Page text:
How to Use Microsoft Ink on a Mac


Parallels Desktop 12 Update 1 was released a few weeks ago. You can read about all the changes in this update here. In this blog post, I will discuss in some detail only one of the Update 1 features: even greater support for Microsoft Ink. As I wrote about in an earlier blog post, Ink is the ability to annotate or add content to documents with a touch screen or a stylus. Microsoft considers Ink to be a significant step forward in natural interaction with computers, and having used Ink for several months now (and having spent a few minutes using the new Microsoft Surface Studio), I wholeheartedly agree with them.

Alas, as a really longtime Mac user, there wasn’t a way for me to use Ink on the Mac—until Parallels Desktop 12 was released in August. The initial release of Parallels Desktop 12 provided some support for Ink, and now Update 1 increases this support significantly. With Update 1, you can use Ink everywhere it is enabled—in Office for Windows 2016, in third-party apps, and in Windows 10 itself. As discussed in my earlier blog post, my Ink setup uses the Apple Pencil, an iPad Pro, and the AstroPad iPad app (Figure 1).

Microsoft Ink

Figure 1

In Office for Windows 2016

Ink is enabled via the new Draw tabs in Word, Excel, PowerPoint, Outlook, and OneNote, which are visible now in Update 1 (Figure 2).

Microsoft Ink

Figure 2

You can annotate docs of these apps, add new content, and in some cases, Office will help straighten up your Ink drawings. You can even turn your Ink-based scribbles into editable text via the new Ink keyboard in Windows 10.

Figures 3 through 5 show some examples of Ink use in Office 2016:

Microsoft Ink

Figure 3

Microsoft Ink

Figure 4

Microsoft Ink

Figure 5


In Windows 10

Windows 10, in the Anniversary update that was released in August, adds Ink support in a new keyboard and in the several components of a new Ink workspace.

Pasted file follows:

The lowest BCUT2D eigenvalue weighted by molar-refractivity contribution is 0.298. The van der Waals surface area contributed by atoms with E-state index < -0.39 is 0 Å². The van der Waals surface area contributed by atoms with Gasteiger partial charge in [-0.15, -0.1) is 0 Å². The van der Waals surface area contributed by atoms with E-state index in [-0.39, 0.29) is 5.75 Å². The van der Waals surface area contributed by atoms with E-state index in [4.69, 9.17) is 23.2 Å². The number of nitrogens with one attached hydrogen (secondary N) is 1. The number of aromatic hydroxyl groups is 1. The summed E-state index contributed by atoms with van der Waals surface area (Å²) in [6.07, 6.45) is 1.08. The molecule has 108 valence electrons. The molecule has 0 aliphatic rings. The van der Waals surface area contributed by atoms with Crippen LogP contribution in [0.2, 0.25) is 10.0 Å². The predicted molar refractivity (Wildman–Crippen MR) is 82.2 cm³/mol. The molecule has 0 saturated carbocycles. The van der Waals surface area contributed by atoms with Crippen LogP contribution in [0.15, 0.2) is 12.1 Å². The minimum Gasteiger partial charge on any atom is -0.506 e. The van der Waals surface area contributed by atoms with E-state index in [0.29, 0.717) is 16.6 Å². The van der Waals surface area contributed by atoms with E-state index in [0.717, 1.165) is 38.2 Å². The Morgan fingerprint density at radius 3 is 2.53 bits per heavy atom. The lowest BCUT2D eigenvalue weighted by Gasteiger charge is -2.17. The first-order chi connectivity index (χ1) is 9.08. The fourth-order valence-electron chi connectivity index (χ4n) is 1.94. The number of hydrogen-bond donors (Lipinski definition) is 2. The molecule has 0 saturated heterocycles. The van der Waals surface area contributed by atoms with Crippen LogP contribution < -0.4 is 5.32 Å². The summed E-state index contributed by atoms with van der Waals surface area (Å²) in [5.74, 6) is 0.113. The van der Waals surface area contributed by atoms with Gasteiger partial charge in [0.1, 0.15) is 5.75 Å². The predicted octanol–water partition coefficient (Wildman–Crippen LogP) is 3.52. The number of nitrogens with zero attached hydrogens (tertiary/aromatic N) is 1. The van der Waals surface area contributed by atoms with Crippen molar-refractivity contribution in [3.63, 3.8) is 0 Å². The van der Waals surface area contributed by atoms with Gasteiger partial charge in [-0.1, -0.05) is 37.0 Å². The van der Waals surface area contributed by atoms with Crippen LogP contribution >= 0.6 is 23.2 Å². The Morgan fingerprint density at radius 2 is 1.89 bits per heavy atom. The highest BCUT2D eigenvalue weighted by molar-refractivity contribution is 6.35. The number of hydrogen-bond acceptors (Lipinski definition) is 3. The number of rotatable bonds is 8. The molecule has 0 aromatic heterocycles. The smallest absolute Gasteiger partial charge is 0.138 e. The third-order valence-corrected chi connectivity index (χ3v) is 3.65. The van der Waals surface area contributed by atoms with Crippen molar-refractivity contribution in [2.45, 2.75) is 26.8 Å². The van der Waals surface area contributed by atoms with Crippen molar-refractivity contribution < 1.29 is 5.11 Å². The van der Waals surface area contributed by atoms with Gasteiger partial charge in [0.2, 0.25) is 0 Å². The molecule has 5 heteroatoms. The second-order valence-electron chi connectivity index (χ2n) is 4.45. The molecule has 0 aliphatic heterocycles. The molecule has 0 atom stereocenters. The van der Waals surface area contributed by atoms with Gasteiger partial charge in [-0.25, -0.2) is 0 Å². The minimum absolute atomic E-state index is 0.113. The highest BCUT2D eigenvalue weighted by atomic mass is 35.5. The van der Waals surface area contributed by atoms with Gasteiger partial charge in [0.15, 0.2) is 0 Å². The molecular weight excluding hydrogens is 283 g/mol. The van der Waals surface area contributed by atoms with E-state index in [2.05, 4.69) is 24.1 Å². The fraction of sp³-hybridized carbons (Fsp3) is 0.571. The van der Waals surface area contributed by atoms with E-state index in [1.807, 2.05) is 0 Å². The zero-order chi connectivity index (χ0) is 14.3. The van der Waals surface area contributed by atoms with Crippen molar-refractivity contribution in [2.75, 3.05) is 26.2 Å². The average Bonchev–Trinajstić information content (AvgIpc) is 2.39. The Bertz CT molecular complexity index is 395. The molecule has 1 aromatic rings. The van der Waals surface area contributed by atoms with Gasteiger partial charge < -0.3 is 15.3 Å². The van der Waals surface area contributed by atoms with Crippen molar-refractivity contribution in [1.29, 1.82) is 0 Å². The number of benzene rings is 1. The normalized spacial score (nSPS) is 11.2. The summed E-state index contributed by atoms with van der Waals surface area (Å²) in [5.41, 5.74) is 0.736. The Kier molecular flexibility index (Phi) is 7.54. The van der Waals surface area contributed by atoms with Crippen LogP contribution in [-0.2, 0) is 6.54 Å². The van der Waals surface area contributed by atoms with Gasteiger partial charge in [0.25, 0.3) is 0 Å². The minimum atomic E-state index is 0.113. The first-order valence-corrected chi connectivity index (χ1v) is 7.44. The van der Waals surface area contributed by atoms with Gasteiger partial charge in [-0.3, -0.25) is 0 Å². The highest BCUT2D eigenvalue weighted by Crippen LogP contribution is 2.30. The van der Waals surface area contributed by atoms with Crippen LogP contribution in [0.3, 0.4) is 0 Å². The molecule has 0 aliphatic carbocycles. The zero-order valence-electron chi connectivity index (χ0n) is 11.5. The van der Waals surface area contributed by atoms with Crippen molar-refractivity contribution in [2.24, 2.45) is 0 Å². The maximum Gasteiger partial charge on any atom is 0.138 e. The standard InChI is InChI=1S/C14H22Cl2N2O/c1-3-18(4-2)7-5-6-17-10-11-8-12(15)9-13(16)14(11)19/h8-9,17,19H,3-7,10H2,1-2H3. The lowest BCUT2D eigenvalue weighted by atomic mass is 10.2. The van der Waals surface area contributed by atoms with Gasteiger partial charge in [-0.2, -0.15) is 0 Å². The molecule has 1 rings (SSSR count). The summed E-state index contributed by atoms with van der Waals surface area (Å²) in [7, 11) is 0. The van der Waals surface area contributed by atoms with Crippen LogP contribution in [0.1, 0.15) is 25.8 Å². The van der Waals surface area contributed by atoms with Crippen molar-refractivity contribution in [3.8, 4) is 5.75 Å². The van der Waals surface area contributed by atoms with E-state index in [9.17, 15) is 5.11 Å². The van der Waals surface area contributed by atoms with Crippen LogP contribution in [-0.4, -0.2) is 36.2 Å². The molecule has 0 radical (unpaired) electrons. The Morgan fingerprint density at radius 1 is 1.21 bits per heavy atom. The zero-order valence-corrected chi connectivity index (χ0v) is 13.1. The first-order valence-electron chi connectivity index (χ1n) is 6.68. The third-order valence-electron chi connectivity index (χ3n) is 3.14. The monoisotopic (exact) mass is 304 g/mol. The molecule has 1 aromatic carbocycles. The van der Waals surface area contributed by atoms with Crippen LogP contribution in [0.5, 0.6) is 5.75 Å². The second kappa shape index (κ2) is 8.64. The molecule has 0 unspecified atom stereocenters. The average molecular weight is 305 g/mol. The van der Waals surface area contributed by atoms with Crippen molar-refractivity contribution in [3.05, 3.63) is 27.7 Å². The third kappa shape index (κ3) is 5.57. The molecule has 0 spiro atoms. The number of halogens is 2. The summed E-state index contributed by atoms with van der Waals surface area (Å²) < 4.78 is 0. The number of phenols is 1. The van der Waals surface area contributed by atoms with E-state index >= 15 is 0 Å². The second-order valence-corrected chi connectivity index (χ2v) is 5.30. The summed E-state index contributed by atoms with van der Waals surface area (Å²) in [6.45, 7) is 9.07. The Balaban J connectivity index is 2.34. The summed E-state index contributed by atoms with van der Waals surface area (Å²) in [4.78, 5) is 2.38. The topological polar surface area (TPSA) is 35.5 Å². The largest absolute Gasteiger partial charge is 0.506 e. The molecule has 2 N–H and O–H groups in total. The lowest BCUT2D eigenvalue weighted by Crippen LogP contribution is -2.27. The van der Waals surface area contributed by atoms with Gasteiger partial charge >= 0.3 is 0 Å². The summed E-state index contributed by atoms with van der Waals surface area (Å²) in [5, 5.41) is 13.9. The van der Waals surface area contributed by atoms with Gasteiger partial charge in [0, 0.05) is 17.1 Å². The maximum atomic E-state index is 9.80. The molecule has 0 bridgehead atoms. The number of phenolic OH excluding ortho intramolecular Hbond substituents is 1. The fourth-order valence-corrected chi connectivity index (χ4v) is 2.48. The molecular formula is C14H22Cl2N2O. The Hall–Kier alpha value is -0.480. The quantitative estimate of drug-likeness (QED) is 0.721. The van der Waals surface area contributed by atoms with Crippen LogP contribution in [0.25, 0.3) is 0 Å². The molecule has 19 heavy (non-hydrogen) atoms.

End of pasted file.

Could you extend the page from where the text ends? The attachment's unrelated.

Figure 6 shows the use of this new Ink keyboard for English text entry.

Microsoft Ink

Figure 6

(As a preview of a later blog post, Figure 7 shows the use of Ink for Japanese text entry.)

Microsoft Ink

Figure 7

Figure 8 shows the new Ink workspace. I’ll write about this workspace also in a later blog post.

Microsoft Ink

Figure 8

In third-party apps

Microsoft is encouraging its third-party developers to use Ink in their apps, and has provided a special pane in the Windows Store to show off these apps (Figure 9).

Microsoft Ink

Figure 9

Haven’t yet tested all of them, but most seem to work well in Parallels Desktop 12 Update 1.

Have you tried Microsoft Ink on a Mac yet? Share your experience with us in a comment, or reach out to us on Facebook or Twitter.


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Kurt has been a Mac developer since before the Mac came out. Today he is the Senior Product Manager at Parallels where he works on both Parallels Desktop for Mac and Parallels Access. Prior to Parallels, he was the Senior Mac Evangelist in the Macintosh Business Unit (MacBU) at Microsoft Corp. Kurt is the author of three books and has lectured internationally on object-oriented programming, UI design, and virtualization. Kurt is also a Microsoft Office for Mac and iOS Accredited Support Professional for 2014 and 2015. Outside of work, Kurt has been a fencer for many years, has four times been a member of the US team at the world championships, and has also been the coach of the US team:

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